#include <degree.H>
Collaboration diagram for CoCoA::degree:
Public Member Functions  
degree (std::size_t dim)  
const ZZ &  operator[] (std::size_t index) const 
deg[index] (READ ONLY)  
std::size_t  myGradingDim () const 
void  mySetComponent (std::size_t index, const ZZ &VALUE) 
deg[index] = VALUE  
void  mySetComponent (std::size_t index, long value) 
deg[index] = value  
degree &  operator+= (const degree &d) 
Computes deg1+=deg2.  
degree &  operator= (const degree &d) 
Computes deg1=deg2.  
Static Public Member Functions  
static void  CheckCompatible (const degree &d1, const degree &d2, const char *fn) 
checks dims are equal, throws if not.  
Private Attributes  
std::vector< ZZ >  myCoords 
Friends  
int  FastCmp (const degree &d1, const degree &d2) 
like cmp but inline and no checks  
bool  IsZero (const degree &d) 
Copyright (c) 2005 John Abbott Permission is granted to copy, distribute and/or modify this document under the terms of the GNU Free Documentation License, Version 1.2; with no Invariant Sections, no FrontCover Texts, and no BackCover Texts. A copy of the licence is included in the file COPYING in this directory. User documentation for the class degree ======================================= The class degree is used to represent the values returned by the "deg" function applied to power products and (multivariate) polynomials. Recall that in general a degree is a value in Z^k; the value of k and the way the degree is computed (equiv. weight matrix) are specified when creating the PPOrdering object used for making the PPMonoid of the polynomial ring  see the function NewPolyRing. If t1 and t2 are two power products then the degree of their product is just the sum of their individual degrees; and naturally, if t1 divides t2 then the degree of the quotient is the difference of their degrees. The degree values are totally ordered using a lexicographic ordering. Note that a degree may have negative components. The following functions are available for objects of type degree: degree d1(k); create a new degree object with value (0,0,...,0) [k zeroes] d1 = d2 assignment, d1 must be nonconst d1 + d2 sum d1  d2 difference (there might be no PP with such a degree) d1 += d2 equivalent to d1 = d1 + d2 d1 = d2 equivalent to d1 = d1  d2 cmp(d1, d2) (int) result is <0, =0, >0 according as d1 <,=,> d2 top(d1, d2) coordinatebycoordinate maximum (a sort of "lcm") cout << d1 print out the degree GradingDim(d) get the number of the components d1[s] get the sth component of the degree (as a ZZ) (for 0 <= s < k) IsZero(d1) true iff d1 is the zero degree d1.mySetComponent(k, n) sets the kth component of d1 to n [you probably shouldn't be using this function] The six comparison operators may be used for comparing degrees (using the lexicographic ordering). A [degree] object may be created by using one of the following functions: wdeg(f) where f is a RingElem belonging to a PolyRing (see PolyRing.txt) wdeg(t) where t is a PPMonoidElem (see PPMonoid.txt) Maintainer documentation for the class degree ============================================= So far the implementation is very simple. The primary design choice was to use C++ std::vector<>s for holding the values  indeed a [degree] object is just a "wrapped up" vector of values of type [degree::ElementType]. For a first implementation this conveniently hides issues of memory management etc. Since I do not expect huge numbers of [degree] objects to created and destroyed, there seems little benefit in trying to use [MemPool]s (except it might be simpler to detect memory leaks...) I have preferred to make most functions friends rather than members, mostly because I prefer the syntax of normal function calls. The [CheckCompatible] function is simple so I made it inline. Note the type of the third argument: it is deliberately not (a reference to) a [std::string] because I wanted to avoid calling a ctor for a [std::string] unless an error is definitely to be signalled. I made it a private static member function so that within it there is free access to [myCoords], the data member of a [degree] object; also the call ]degree::CheckCompatible] makes it clear that it is special to degrees. In implementations of functions on degrees I have preferred to place the lengths of the degree vectors in a const local variable: it seems cleaner than calling repeatedly [myCoords.size()], and might even be fractionally faster. [operator<<] handles the case of onedimensional degrees specially so that the value is not printed inside parentheses. Bugs, Shortcomings and other ideas ================================== How best to handle large and small degrees? Always using ZZs would avoid problems associated with limits BUT may lead to unacceptable runtime performance degradation. There is public writeaccess to the components of a degree object. Is this a bug? No special handling for the case of a grading over Z (i.e. k=1) other than for printing. Is this really a shortcoming? Printing via [operator<<] is perhaps rather crude? Is the special printing for k=1 really such a clever idea? GradingDim(const degree&) seems a bit redundant, but it is clearer than "dim" or "size" Why does mySetComponent only use CoCoA_ASSERT for the index range check? Make operator[] return a proxy?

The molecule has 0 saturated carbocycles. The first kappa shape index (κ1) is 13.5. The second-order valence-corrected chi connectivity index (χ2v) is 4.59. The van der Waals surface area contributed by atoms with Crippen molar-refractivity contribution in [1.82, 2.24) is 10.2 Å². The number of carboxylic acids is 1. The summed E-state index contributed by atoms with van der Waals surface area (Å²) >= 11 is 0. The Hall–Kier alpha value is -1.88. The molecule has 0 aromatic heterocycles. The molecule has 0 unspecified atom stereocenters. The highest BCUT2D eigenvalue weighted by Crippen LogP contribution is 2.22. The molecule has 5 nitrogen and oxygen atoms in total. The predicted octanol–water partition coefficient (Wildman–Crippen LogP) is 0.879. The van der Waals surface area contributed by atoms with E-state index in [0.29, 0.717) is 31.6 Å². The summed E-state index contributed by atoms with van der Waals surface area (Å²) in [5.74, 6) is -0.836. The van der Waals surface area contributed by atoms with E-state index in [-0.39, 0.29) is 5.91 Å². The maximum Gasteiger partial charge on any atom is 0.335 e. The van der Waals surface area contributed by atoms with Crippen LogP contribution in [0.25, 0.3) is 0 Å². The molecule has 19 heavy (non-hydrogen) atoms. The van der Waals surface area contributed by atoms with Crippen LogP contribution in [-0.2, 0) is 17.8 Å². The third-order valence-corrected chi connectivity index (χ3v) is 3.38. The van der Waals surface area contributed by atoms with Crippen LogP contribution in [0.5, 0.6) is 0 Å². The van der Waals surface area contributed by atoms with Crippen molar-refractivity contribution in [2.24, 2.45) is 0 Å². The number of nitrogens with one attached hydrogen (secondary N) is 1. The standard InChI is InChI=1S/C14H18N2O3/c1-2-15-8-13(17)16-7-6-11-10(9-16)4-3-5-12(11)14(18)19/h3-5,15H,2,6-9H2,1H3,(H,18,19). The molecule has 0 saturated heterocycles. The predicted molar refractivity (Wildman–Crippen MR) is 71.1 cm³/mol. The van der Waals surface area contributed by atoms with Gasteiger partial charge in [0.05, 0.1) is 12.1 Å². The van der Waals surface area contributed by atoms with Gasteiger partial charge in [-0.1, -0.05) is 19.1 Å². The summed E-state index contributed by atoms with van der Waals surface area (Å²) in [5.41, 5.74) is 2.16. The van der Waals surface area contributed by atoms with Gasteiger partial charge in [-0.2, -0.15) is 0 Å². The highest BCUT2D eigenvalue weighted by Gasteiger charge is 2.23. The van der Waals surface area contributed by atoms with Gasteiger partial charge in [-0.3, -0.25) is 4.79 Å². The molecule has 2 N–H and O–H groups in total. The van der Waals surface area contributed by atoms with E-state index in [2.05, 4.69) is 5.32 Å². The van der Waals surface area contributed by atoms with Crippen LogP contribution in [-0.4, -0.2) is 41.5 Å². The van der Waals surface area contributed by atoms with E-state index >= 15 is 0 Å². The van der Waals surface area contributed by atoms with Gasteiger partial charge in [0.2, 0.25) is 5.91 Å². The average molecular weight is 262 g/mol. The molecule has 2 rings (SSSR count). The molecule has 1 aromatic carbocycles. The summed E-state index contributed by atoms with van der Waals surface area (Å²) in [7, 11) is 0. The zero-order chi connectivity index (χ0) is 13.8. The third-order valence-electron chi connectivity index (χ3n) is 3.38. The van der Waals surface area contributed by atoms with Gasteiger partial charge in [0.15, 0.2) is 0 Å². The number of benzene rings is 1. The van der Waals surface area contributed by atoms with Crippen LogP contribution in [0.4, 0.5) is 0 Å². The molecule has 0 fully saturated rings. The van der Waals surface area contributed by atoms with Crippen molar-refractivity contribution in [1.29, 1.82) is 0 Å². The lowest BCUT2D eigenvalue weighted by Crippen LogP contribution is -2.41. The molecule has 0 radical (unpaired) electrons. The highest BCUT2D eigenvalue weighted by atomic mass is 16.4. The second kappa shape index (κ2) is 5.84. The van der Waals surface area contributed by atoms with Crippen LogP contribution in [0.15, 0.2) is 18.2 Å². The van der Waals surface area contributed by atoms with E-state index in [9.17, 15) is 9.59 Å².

Definition at line 45 of file degree.H.



deg[index] (READ ONLY)


Definition at line 81 of file degree.H. References myCoords. Referenced by CoCoA::FastCmp(), and CoCoA::GradingDim(). 

deg[index] = VALUE


deg[index] = value


Computes deg1+=deg2.


Computes deg1=deg2.


checks dims are equal, throws if not.


like cmp but inline and no checks




Definition at line 60 of file degree.H. Referenced by CoCoA::FastCmp(), and myGradingDim().